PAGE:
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Two Guys Talking Mets: Is World Baseball Classic blessing or curse?

In the first installment of a semi-regular conversation, two of our writers go at it over the WBC


A.J. Carter: Very soon, 10 Mets – including the entire starting infield, one of their catchers, the closer, the main setup man and a starting pitcher – will leave Port St. Lucie to participate in the World Baseball Classic. Notably staying behind are Justin Verlander, who said he felt he couldn’t ramp up to competition level that quickly, and Brandon Nimmo, who is mindful of the 2017 Classic hamstring injury that cost him about a third of the regular season. The different perspectives raises the question: should Mets fans be excited to see the orange and blue so well-represented in baseball’s United Nations tournament, or apprehensive about the potential effects on the Mets’ regular season championship run?


John Coppinger: They should be excited, because the WBC is a great competition. But I can understand the apprehension, especially when the Mets’ championship window is wide open. The last thing they need is for Edwin Diaz, for example, to ramp up his preparation too quickly and then be out for three months because he gave a slider to Ronald Acuna a little extra juice. So as much as I love the WBC and am always excited to see the Mets play in it, I totally get why guys like Verlander, Nimmo, and Kodai Senga have put their priorities squarely on the Mets and this season.


A.J.: The one argument against the WBC that I don’t buy into is that it will hurt the team for so many players to be away from camp for so long. Baseball isn’t like football – there’s no playbook to be learned, for example – and I actually think the 10 will benefit from playing at a high competitive level for the month of March instead of facing pitchers or hitters destined to spend their summer in AA ball. In a perverse way, however, I’m hoping that while my team’s players stay healthy, there are a few hamstring pulls among the other NL East representatives. Does that make me a bad person?


John: Yes. But we knew that. On a more substantive note, I agree that there’s really no “playbook” to be learned. And honestly, there’s something to be said for not facing the Marlins and Nationals 15 times in March. But I do think it’s another story entirely for the pitchers. Jose Quintana has dealt with lat and shoulder issues in the past. And if Colombia makes a run in the tournament somehow and Quintana is asked to face the United States in a big pool game in Phoenix and he’s going max effort, Mets fans are going to hold their breath that A) he doesn’t hurt himself right then and there, and B) that the cumulative effect of this won’t give him a dead arm in September.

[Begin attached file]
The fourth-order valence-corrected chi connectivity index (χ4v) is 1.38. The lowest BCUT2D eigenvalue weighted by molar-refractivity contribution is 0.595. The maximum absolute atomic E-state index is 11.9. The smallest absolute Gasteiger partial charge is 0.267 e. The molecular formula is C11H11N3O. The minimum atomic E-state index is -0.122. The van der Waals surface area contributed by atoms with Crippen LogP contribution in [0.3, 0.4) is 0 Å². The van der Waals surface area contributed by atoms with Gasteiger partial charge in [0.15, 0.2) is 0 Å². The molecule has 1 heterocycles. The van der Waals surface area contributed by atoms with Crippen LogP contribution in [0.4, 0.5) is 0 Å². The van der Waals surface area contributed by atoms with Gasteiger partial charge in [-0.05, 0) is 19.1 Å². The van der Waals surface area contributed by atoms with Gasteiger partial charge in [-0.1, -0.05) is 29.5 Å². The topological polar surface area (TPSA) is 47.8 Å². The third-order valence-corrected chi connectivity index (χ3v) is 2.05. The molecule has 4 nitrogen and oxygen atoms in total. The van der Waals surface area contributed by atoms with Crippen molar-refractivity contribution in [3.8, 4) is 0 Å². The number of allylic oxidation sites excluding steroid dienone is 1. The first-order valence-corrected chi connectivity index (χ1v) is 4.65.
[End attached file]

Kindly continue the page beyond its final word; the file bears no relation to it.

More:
A.J.: Actually, there’s a different point involving the pitchers that bothers me. They won’t be playing under the new MLB rules. I don’t think that will be a problem for the hitters, who will still have to deal with the shift, but I think there will be a big adjustment for pitchers suddenly faced with a pitch clock and limited pickoff throws when they return. I wonder how much Diaz in particular will be thrown off by this early in the season. (As an aside, I am convinced that the pitch clock is why the Mets didn’t aggressively pursue keeping Chris Bassitt).


John: I’d add one cautionary tale going forward, looking at previous experience: In 2017 after pitching in the WBC, Jeurys Familia’s ERA jumped close to two runs, and Hansel Robles’ ERA jumped a run and a half, and both dealt with injuries that season. J.J. Putz also had a terrible season in 2009 for the Mets, but his decline might have started the previous season. The pitcher you would have expected the World Baseball Classic to affect but really didn’t? Pedro Feliciano, who had one of his best seasons after pitching in the 2009 WBC.






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Feb 26, 2023

Great stuff. Also Oliver Perez, after signing a big free agent deal to stay with the Mets pitched over 100 pitches in a game for Mexico in the WBC and ended up getting hirt and was never the same after that.

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